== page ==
Kolkata: A man's movement against the poor upkeep
of little magazines -- the independent, experimental periodicals
run without a profit motive -- in the city's hallowed National
Library has now blossomed into a flourishing collection numbering
It all began on a sunny day in 1972, when Sandip Dutta, a student
of the Scottish Church College, went to the National Library
looking for little magazines, which have been an integral part of
Bengali literature since the early 20th century, with their
magnificent oeuvre of experimental and unconventional literature
sans much commercial value.
He was shown a heap of books tied in bundles, with more dust and
worms in them than pages. That fateful day, the student vowed that
some day he will establish a library dedicated only to little
Today, after nearly four decades, the city has the 'Kolkata Little
Magazine and Research Centre' with over 60,000 collections -- many
of them rare and found only here. Dealing with varied subjects,
including politics, cinema, arts, sociology, philosophy and
religion, the library is housed in the residence of Dutta, now 60,
who is proud to have kept his vow.
"I was so shocked to see the condition of the books. In September
1972, I held an exhibition of 750 little magazines to protest
against the shocking upkeep of the books as well as to spread
awareness. Since that exhibition I have walked many a mile. So has
my library," said Dutta.
"I am proud not only for keeping my vow but also for doing my bit
to make available these books to the needy. They are 'little' only
by name. Their contribution to society has been and continues to
be immense," says Dutta, who recently retired as a teacher from
the City College School here.
Almost all the rooms of Dutta's two-storeyed house is now full of
stacks overflowing with books. A caption reading 'For me every day
is a little magazine day' adorns one of the stacks.
The library boasts of little magazines like Sabujpatra by Pramatha
Choudhuri, which started in 1914, Communist Party of India-Marxist
founder Muzaffar Ahmed's Langal (1920), Kallol (1923) that brought
together luminaries like Kazi Nazrul Islam, Achintya Kumar
Sengupta and Premendra Mitra, among many other titles.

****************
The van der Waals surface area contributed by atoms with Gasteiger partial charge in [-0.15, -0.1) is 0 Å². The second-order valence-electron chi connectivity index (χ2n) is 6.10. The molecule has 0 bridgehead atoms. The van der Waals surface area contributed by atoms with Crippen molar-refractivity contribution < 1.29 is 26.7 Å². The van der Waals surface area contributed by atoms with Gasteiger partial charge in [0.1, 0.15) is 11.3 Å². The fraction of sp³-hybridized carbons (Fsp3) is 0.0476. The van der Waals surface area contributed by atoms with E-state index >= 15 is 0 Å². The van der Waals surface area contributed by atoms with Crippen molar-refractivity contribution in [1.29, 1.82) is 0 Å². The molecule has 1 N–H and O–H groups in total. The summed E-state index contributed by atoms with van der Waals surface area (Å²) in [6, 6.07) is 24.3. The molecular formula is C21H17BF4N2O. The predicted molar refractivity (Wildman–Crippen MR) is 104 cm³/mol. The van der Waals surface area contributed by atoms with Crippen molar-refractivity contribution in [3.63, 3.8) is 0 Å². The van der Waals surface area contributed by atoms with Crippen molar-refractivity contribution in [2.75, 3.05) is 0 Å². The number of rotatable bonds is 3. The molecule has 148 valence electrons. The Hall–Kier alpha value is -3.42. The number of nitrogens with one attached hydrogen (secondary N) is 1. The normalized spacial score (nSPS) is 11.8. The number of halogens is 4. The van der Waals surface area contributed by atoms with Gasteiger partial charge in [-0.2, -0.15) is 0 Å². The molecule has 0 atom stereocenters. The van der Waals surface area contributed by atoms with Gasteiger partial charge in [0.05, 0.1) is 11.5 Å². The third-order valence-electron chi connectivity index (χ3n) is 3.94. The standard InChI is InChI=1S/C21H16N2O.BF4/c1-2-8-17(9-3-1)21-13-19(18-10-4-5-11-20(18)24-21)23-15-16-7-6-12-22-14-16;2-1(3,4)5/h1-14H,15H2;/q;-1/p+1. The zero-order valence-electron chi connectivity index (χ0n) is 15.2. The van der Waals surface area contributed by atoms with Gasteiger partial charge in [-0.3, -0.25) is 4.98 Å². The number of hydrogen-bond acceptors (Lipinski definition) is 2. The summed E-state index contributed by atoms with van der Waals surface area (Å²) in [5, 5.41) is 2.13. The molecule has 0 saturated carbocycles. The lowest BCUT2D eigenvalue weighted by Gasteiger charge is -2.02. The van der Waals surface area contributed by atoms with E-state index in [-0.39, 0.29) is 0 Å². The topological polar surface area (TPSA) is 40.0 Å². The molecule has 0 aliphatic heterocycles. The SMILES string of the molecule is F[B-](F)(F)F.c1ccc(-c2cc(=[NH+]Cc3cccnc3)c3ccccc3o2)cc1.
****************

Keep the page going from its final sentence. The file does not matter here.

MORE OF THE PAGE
"Once Mahasweta Di (Devi) called me up asking for help. She asked
me if I had some of her old writings as she had lost them. I
instantly told her that I had them. She was so overwhelmed to hear
that," reminisced Dutta.
Leading poet Joy Goswami too had sought similar help.
"He has rescued me several times. I found my long lost writings in
his library. Why only me, many writers like me have taken his
help. His library goes a long way in giving an identity of their
own to the little magazines," said Goswami.
The library was born on June 23, 1978, and christened 'Library and
Laboratory for Bengali Little Magazines'. It was thrown open to
the public on May 8, 1979. It has over 150 members, with at least
a dozen daily visitors.
"Dutta's contribution and dedication is indescribable. You think
of any magazine and he has it. He is not a librarian but an
encyclopaedia himself," said Sarosij Basu, a writer and a member
of the library since its inception.
The early days were financially taxing, so Dutta made a piggybank,
named it 'Three Penny Opera' and set aside a part of his earnings.
Today, his library has an annual budget of Rs.15,000.
Dutta has been regularly holding exhibitions across the country to
spread awareness about the little magazines and the need for such
He credits his family for his success. "Without the support of my
wife and son it would never have been possible. They allowed me to
pursue my passion and never complained."
With all rooms of his house crammed with books and periodicals,
Dutta is planning to shift his library to a separate building. "I
am planning to meet the chief minister (Mamata Banerjee) and ask
for help. I have done my bit by bringing up this library, hope the
government ensures that it flourishes," he said.
(Anurag Dey can
be contacted at email@example.com)